No one should ever feel discriminated against because of their race, gender, age, religion, disability or sexual orientation. Sadly, some businesses still haven’t got the memo. Injustice in the workplace should never be entertained or tolerated and sometimes it takes an employee to stand up and fight for their employment rights.
However, it’s not always an easy fight and many employees who are discriminated against, worry about the impact on their careers or their current source of income if they were to speak out against injustice in the workplace. Knowing the signs of discrimination in the workplace can give you the confidence and evidence you need to make a complaint or take things further – you can call a whistleblower lawyer by clicking this link.
So, read on to find out more and to recognize the signs of workplace discrimination.
Sometimes discrimination in the workplace isn’t always obvious. It can be subtle in the form of jokes about your race, gender, disability, or religion. Of course, these kinds of “interactions” may not be deliberate, and the offense caused could be unintentional. However, if you speak up and find that you’re still the butt of jokes and degrading comments, even after further action from your supervisors, then you should consider taking your complaint further and taking notes on every interaction you have.
Discrimination could also be expressed in tone or the attitude of your superiors towards you. Are you often met with harsh tones or in a demeaning way? Don’t brush these feelings off, start putting together evidence.
Your pay doesn’t add up
Employers don’t encourage employees to discuss their wages however you are within your rights to do so. Not discussing them, only benefits your employer! If you discover that someone who does the same job and has the same experience as you is being paid more, then you could be experiencing discrimination if that person is of a different gender, race, etc to you.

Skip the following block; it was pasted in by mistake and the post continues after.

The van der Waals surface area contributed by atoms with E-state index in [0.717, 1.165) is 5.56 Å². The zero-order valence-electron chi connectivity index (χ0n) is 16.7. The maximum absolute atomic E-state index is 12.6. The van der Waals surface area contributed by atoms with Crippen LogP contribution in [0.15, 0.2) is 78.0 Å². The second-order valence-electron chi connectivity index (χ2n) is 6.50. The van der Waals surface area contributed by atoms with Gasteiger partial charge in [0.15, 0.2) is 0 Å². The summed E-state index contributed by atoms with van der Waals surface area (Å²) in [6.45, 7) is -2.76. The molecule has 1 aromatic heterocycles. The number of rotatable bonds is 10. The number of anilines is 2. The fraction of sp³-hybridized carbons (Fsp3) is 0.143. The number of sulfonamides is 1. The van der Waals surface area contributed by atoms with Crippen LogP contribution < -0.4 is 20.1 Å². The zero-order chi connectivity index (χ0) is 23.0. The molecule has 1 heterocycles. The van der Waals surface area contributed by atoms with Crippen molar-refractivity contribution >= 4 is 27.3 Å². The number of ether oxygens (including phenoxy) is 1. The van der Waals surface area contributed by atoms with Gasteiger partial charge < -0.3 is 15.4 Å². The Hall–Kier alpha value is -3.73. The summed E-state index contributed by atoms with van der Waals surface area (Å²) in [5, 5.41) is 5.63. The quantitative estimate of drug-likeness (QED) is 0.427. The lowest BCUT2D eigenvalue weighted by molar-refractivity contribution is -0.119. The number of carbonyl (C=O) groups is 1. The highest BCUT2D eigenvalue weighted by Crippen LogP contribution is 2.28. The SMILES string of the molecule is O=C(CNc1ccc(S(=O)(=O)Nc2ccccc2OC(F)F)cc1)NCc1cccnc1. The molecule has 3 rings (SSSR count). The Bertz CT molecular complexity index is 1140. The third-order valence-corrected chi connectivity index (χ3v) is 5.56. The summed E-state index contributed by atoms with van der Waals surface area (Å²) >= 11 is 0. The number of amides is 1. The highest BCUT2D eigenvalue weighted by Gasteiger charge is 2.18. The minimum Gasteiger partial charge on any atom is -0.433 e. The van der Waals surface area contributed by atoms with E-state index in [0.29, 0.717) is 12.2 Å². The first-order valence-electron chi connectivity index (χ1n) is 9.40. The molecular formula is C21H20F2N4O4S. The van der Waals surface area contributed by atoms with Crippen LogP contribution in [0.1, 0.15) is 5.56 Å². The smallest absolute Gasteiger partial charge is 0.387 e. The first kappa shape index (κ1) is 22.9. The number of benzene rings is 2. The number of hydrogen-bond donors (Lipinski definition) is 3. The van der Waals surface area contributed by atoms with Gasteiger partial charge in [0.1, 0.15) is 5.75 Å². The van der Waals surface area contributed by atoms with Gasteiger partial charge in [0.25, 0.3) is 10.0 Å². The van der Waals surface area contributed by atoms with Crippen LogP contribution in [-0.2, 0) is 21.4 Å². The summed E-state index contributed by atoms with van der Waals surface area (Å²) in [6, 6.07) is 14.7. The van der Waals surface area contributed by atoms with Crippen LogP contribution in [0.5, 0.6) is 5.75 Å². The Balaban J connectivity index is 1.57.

You’re the victim of assumptions
Does your manager assume you’ll struggle with the new software because of your age? Do they predict you can work better with people of your own race or religion? Or do they believe that your hair color or gender is a reflection of your intelligence? All these grievances and assumptions aren’t just irritating, they’re discrimination and should be treated as such.
You can’t excel in your career
You’ve put in the hours, you have the experience and the skills, you’re competent and hardworking, yet someone else without these qualities got the promotion. Sound familiar? Examining the structure of the business you work for could highlight a deep discrimination issue. Are high-flying, management roles only reserved for white males? Yet women and those with disabilities, different races or religions are left in lower-paid positions, despite experience and a wide range of applicable skills? This could be the proof you need – write down the details in a chart and make comparisons.
If you’re suspicious about discrimination in the workplace and many of these scenarios ring true then take down your findings and speak with a lawyer as soon as possible.